Fall Wednesday Watercolour Class at DVSA – Week Seven!

16/11/2019

We had our first big snowfall earlier this week in southern Ontario. I thought this still-life might suggest warmer climes. Whether or not it did, the watercolour students at Dundas Valley School of Art enjoyed it. I didn’t do a demonstration on Wednesday evening. Instead, I reviewed the demos from the first six classes and discussed the elements of the still-life. This approach gave the students more painting time than usual and they responded very well.

Progress continues to be made. I stress that the whole painting be considered. All of the relationships within the frame of reference will affect the outcome. In particular, that means the backgrounds must be considered. On Wednesday, several different treatments of the background were implemented; warm colours, cool colours, light values, darker values, geometric, and graded washes. Which do you think work best?

As usual, click on the critique to view a larger version. Thanks for following!

Wednesday Critique

Fall Watercolour Classes at Arts on Adrian – Week Three!

13/11/2019

The rusty and dusty objects visited Arts on Adrian in Toronto last Saturday and yesterday. It’s a more complex arrangement than I’d used last week at Dundas Valley School of Art as the AonA students are quite experienced so I increased the challenge. Also, the Sustained Saturday group has a whole day to paint.

I suggested that the students zoom in on the still-life for several reasons. When you zoom in, the shapes get bigger within your frame of reference. The shapes can take on a somewhat more abstract quality, as well, especially when you crop them. Here’s an example:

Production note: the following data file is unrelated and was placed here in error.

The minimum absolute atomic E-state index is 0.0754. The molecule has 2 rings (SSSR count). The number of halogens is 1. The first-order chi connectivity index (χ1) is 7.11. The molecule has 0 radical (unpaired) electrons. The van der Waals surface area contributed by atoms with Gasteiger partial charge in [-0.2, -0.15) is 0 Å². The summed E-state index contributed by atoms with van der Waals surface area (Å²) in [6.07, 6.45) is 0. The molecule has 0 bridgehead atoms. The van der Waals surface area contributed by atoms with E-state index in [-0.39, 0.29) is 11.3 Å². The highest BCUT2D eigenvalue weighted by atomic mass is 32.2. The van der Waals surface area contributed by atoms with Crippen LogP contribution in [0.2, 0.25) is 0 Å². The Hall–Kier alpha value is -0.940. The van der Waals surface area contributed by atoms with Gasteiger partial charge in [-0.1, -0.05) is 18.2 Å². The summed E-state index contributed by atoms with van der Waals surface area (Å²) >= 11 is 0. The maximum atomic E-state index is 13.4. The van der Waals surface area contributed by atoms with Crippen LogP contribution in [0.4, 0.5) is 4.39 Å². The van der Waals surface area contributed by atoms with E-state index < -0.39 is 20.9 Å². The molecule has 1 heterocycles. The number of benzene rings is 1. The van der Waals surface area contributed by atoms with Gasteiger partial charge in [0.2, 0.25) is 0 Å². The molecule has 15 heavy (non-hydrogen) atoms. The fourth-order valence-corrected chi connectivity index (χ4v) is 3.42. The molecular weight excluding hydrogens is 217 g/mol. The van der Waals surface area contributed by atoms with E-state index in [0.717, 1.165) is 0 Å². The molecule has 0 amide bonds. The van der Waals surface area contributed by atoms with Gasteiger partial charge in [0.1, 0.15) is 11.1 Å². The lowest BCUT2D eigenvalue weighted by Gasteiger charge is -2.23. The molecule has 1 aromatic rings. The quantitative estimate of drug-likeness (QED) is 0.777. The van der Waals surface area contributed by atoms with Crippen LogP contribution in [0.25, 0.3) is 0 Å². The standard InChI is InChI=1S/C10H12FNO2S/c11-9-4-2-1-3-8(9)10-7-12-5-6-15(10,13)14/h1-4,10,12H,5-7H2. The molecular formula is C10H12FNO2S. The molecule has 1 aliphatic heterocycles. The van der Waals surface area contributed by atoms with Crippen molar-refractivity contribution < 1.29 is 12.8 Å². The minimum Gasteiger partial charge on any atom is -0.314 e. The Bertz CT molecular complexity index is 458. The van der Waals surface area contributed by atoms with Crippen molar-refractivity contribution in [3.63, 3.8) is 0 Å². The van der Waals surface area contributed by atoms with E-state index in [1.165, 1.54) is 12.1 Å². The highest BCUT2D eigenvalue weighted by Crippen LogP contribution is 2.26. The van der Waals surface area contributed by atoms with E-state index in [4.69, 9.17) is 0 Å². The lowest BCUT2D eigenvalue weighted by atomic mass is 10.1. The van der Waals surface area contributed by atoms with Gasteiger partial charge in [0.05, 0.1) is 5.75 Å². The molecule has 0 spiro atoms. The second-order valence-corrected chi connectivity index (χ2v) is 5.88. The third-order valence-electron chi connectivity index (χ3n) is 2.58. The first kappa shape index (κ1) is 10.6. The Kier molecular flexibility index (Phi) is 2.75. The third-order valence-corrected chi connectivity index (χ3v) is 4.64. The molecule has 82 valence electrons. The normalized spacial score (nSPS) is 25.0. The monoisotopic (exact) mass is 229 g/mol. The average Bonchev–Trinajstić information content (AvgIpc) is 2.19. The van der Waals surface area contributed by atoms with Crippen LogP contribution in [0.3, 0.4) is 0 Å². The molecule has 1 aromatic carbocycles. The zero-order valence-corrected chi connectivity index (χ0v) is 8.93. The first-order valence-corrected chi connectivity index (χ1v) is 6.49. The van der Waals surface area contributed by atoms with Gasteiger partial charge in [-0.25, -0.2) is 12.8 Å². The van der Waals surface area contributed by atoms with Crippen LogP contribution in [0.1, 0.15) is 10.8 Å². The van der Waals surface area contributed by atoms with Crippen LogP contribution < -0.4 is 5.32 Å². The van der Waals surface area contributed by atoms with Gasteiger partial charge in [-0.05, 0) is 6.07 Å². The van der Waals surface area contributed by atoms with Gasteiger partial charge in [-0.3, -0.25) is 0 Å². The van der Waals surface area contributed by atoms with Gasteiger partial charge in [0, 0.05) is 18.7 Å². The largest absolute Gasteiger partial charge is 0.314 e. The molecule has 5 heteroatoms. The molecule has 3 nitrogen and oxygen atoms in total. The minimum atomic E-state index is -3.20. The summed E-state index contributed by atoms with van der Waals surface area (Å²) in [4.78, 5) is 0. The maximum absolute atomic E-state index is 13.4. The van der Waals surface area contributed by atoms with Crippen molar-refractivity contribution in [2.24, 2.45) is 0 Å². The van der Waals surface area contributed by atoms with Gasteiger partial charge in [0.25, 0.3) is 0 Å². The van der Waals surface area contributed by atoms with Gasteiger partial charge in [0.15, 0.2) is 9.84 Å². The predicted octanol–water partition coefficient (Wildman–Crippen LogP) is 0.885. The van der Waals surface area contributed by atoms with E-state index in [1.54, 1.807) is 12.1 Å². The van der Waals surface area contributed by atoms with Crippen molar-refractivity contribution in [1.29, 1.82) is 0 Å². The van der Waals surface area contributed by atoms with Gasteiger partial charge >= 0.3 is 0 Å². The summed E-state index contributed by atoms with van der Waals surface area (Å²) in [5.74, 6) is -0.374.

With that in mind, I did a compositional sketch focusing on one area. I made a few alternations and I used a 3×4 format. Many watercolour blocks and sheets are 3×4 (12×16″, 18×24″, etc). Shouldn’t your compositional sketch be in the same format as your paper?

These weathered old things have a lot of texture so I discussed a few ways to create texture with watercolour. Soft-edge techniques can work. So can the use of other materials such as wax. I brought in some very cheap stiff bristle paint brushes and they work very well for creating texture with a drybrush approach.

I was pleased that the students enjoyed the still-life very much. They put that pleasure into their work and it really shows! Remember to click on a critique image to view a larger version.

Sustained Saturday Critique

Tuesday Critique

Fall Wednesday Watercolour at DVSA – Week Six!

11/11/2019

These rusty and dusty old cans were our subject matter last Wednesday at Dundas Valley School of Art. My demonstrations have been focused primarily on soft-edge techniques and brush-handling this term. I added a new wrinkle to the process on Wednesday evening.